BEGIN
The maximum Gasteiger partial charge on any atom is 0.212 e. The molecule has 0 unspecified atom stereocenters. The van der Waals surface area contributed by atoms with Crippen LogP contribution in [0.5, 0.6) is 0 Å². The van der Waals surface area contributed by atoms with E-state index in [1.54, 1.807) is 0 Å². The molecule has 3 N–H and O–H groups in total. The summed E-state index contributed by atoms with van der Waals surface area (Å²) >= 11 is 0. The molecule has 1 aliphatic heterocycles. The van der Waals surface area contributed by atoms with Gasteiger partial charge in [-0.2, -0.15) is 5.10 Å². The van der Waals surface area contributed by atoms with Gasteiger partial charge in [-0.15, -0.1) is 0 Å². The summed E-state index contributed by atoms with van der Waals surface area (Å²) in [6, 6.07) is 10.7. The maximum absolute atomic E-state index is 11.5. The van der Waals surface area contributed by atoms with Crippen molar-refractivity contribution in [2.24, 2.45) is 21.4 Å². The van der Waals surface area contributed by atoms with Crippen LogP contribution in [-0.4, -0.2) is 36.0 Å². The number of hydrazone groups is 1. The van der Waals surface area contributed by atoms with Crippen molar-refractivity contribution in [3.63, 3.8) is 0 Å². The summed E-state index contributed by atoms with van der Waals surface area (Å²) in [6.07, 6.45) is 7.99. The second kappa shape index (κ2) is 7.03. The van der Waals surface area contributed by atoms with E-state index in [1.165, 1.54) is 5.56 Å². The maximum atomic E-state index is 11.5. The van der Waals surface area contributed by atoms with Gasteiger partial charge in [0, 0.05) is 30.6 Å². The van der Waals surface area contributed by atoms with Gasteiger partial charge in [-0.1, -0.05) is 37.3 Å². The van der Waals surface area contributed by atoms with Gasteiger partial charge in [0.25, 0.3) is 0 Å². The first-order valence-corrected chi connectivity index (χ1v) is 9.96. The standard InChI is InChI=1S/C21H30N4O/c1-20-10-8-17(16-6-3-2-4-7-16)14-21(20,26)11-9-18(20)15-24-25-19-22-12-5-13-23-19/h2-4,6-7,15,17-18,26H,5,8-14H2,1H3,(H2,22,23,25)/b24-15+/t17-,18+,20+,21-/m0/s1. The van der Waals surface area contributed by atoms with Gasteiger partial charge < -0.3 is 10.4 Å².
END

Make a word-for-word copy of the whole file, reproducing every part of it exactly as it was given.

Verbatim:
The maximum Gasteiger partial charge on any atom is 0.212 e. The molecule has 0 unspecified atom stereocenters. The van der Waals surface area contributed by atoms with Crippen LogP contribution in [0.5, 0.6) is 0 Å². The van der Waals surface area contributed by atoms with E-state index in [1.54, 1.807) is 0 Å². The molecule has 3 N–H and O–H groups in total. The summed E-state index contributed by atoms with van der Waals surface area (Å²) >= 11 is 0. The molecule has 1 aliphatic heterocycles. The van der Waals surface area contributed by atoms with Gasteiger partial charge in [-0.2, -0.15) is 5.10 Å². The van der Waals surface area contributed by atoms with Gasteiger partial charge in [-0.15, -0.1) is 0 Å². The summed E-state index contributed by atoms with van der Waals surface area (Å²) in [6, 6.07) is 10.7. The maximum absolute atomic E-state index is 11.5. The van der Waals surface area contributed by atoms with Crippen molar-refractivity contribution in [2.24, 2.45) is 21.4 Å². The van der Waals surface area contributed by atoms with Crippen LogP contribution in [-0.4, -0.2) is 36.0 Å². The number of hydrazone groups is 1. The van der Waals surface area contributed by atoms with Crippen molar-refractivity contribution in [3.63, 3.8) is 0 Å². The summed E-state index contributed by atoms with van der Waals surface area (Å²) in [6.07, 6.45) is 7.99. The second kappa shape index (κ2) is 7.03. The van der Waals surface area contributed by atoms with E-state index in [1.165, 1.54) is 5.56 Å². The maximum atomic E-state index is 11.5. The van der Waals surface area contributed by atoms with Gasteiger partial charge in [0, 0.05) is 30.6 Å². The van der Waals surface area contributed by atoms with Gasteiger partial charge in [-0.1, -0.05) is 37.3 Å². The van der Waals surface area contributed by atoms with Gasteiger partial charge in [0.25, 0.3) is 0 Å². The first-order valence-corrected chi connectivity index (χ1v) is 9.96. The standard InChI is InChI=1S/C21H30N4O/c1-20-10-8-17(16-6-3-2-4-7-16)14-21(20,26)11-9-18(20)15-24-25-19-22-12-5-13-23-19/h2-4,6-7,15,17-18,26H,5,8-14H2,1H3,(H2,22,23,25)/b24-15+/t17-,18+,20+,21-/m0/s1. The van der Waals surface area contributed by atoms with Gasteiger partial charge < -0.3 is 10.4 Å².